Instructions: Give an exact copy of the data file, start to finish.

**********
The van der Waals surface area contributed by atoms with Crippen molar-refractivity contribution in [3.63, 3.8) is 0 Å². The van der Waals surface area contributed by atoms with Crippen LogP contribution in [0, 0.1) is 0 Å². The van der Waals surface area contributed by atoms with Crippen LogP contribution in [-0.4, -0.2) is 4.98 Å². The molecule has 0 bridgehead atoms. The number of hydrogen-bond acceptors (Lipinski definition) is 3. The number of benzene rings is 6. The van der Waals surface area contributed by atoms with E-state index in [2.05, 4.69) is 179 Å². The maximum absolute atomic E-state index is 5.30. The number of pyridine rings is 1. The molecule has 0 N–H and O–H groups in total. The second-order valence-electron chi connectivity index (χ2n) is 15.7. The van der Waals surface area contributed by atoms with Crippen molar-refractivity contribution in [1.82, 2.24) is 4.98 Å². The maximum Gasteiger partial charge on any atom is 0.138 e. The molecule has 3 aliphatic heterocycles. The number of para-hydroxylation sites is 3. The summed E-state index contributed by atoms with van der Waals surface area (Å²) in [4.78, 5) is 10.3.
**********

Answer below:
The van der Waals surface area contributed by atoms with Crippen molar-refractivity contribution in [3.63, 3.8) is 0 Å². The van der Waals surface area contributed by atoms with Crippen LogP contribution in [0, 0.1) is 0 Å². The van der Waals surface area contributed by atoms with Crippen LogP contribution in [-0.4, -0.2) is 4.98 Å². The molecule has 0 bridgehead atoms. The number of hydrogen-bond acceptors (Lipinski definition) is 3. The number of benzene rings is 6. The van der Waals surface area contributed by atoms with E-state index in [2.05, 4.69) is 179 Å². The maximum absolute atomic E-state index is 5.30. The number of pyridine rings is 1. The molecule has 0 N–H and O–H groups in total. The second-order valence-electron chi connectivity index (χ2n) is 15.7. The van der Waals surface area contributed by atoms with Crippen molar-refractivity contribution in [1.82, 2.24) is 4.98 Å². The maximum Gasteiger partial charge on any atom is 0.138 e. The molecule has 3 aliphatic heterocycles. The number of para-hydroxylation sites is 3. The summed E-state index contributed by atoms with van der Waals surface area (Å²) in [4.78, 5) is 10.3.